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Computer exemption

Generally, unless an employee is exempt, he or she is entitled to overtime pay. The default is rule is that overtime is calculated at 1.5 times an employee’s regular rate of hourly pay, or “time and a half,” for each hour worked beyond 8 hours per workday or 40 hours per workweek. There are exemptions to this general rule. One such exemption applies to computer professional employees. Computer Professional Exemption is classified as an exempt computer professional the employee must meet two tests: (1) compensation, and (2) job duties. The exemption applies only when both tests are met. 

Compensation Test

The compensation test is straightforward. Effective January 1, 2018, computer software employees will have to earn a salary of $90,790.07 annually or an hourly wage of $43.58 to qualify for the exemption. Each year, California’s Department of Industrial Relations (DIR) adjusts both the minimum hourly pay rate and the salary level for the following year based on the California Consumer Price Index.

Duties Test

The duties test requires more in-depth analysis. An employee in the computer/software field is exempt only if all of the following conditions apply:

  • The employee is primarily engaged in work that is intellectual or creative and that requires the exercise of discretion and independent judgment.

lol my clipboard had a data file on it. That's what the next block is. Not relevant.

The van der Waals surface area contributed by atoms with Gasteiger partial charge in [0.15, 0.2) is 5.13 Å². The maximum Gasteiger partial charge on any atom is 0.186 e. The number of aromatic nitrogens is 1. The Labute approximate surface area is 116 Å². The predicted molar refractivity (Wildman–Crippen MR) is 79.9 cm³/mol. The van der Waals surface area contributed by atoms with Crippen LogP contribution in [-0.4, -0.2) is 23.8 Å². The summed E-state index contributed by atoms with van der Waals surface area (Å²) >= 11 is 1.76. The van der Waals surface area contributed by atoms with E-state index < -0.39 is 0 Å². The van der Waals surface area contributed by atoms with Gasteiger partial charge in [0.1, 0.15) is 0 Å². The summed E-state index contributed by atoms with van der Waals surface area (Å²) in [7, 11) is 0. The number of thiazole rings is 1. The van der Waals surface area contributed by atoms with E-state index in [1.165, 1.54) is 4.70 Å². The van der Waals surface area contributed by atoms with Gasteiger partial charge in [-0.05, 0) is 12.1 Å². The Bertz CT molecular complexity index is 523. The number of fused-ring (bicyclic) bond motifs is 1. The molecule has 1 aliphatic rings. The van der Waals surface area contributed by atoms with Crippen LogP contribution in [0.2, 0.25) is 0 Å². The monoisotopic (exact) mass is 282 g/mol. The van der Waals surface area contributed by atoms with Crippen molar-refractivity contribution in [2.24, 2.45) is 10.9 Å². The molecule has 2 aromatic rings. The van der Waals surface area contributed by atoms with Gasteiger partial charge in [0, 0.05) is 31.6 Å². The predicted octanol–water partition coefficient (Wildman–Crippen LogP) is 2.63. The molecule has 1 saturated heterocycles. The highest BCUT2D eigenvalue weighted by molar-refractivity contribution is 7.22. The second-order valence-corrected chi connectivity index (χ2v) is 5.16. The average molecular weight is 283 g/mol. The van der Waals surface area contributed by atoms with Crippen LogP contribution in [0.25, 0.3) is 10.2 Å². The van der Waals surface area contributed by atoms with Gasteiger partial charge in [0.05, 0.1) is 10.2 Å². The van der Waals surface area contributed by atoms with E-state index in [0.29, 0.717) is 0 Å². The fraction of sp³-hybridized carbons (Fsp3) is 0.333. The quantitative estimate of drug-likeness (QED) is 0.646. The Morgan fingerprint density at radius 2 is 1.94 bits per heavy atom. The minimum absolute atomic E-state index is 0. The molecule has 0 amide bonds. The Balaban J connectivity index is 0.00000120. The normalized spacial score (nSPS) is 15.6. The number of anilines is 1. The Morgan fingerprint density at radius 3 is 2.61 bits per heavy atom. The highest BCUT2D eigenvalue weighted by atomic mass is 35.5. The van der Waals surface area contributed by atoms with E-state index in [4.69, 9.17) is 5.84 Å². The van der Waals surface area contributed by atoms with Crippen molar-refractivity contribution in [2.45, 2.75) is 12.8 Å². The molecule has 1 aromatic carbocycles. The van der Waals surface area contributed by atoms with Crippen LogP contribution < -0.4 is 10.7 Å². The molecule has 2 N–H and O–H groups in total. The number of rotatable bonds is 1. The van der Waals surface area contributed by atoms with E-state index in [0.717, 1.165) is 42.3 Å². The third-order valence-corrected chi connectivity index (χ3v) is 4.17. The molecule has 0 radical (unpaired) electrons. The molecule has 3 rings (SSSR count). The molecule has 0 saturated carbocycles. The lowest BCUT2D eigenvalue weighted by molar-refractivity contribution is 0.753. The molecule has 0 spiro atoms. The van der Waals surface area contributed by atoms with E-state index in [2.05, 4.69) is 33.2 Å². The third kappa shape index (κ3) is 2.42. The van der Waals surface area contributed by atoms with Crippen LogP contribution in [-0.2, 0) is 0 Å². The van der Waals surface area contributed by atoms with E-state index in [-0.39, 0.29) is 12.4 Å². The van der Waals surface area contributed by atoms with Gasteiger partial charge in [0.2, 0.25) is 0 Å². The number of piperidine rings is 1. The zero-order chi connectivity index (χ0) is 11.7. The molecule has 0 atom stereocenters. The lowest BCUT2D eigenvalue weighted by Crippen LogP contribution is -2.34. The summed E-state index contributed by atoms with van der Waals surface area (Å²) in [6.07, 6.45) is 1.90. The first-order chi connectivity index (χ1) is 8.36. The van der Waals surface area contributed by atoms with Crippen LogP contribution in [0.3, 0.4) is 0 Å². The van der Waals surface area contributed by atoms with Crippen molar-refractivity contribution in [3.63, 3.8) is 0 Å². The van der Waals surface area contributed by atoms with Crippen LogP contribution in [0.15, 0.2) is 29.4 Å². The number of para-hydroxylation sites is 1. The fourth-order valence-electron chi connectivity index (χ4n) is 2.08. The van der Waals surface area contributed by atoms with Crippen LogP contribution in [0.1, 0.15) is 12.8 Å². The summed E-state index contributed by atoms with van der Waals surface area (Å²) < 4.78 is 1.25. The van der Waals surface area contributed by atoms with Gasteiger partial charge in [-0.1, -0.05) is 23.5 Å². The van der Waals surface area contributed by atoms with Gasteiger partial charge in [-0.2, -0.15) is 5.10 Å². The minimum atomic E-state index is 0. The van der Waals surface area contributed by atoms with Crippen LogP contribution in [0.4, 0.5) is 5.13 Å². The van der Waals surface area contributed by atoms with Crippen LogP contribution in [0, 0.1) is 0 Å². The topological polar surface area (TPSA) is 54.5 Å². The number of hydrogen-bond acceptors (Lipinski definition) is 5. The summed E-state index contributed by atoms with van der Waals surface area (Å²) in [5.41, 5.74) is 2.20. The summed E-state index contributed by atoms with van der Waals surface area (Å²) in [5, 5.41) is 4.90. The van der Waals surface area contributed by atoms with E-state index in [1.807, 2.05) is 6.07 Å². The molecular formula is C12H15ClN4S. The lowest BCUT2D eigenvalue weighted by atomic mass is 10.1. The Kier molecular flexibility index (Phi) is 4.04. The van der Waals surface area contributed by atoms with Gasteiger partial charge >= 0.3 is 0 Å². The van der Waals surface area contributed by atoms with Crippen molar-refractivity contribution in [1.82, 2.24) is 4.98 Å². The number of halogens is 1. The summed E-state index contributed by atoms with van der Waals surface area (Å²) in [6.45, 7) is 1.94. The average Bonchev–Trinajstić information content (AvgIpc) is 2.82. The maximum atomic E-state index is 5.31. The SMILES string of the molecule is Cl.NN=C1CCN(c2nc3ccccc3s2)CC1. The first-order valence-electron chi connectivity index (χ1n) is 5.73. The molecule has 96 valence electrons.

• The employee is highly skilled and proficient in the theoretical and practical application of highly specialized information to computer systems analysis, programming and software engineering.

Further, the employee’s primary duties must consist of one, or more, of the following:

  • Application of systems analysis techniques and procedures, including consulting with users, to determine hardware, software or system functional specifications.
  • Design, development, documentation, analysis, creation, testing or modification of computer systems based on and related to user or system design specifications.
  • Responsible for documenting, testing, creating or modifying computer programs related to the design of software or hardware for computer operating systems.

The exemption does not apply to an employee if any of the following apply:

  • The employee is a trainee or an employee in an entry-level position;
  • The employee has not attained the level of skill and expertise necessary to work independently and without close supervision;
  • The employee is engaged in the operation of computers;
  • The employee is engaged in the repair or maintenance of hardware;
  • The employee is engaged in the manufacturing of computers;
  • The employee is an engineer, drafter, machinist or another professional whose work is highly dependent on the use of computer software programs (e.g., CAD);
  • The employee creates manuals, instruction, website content, or other written materials associated with computer use;
  • The employee creates imagery for use in the motion picture, television or theatrical industry.

The duties test required an in-depth analysis of the employee’s actual job duties. What is clear, is that just because an employee is paid sufficient hourly pay or salary his or her duties may bar the exemption from applying based on the employee’s experience level, skill and actual duties.

Trust Us To Help You Assert Your Rights

If you believe you have been misclassified, or have questions about any of the above, call us at 415-445-0900 or contact us online to schedule a free initial consultation.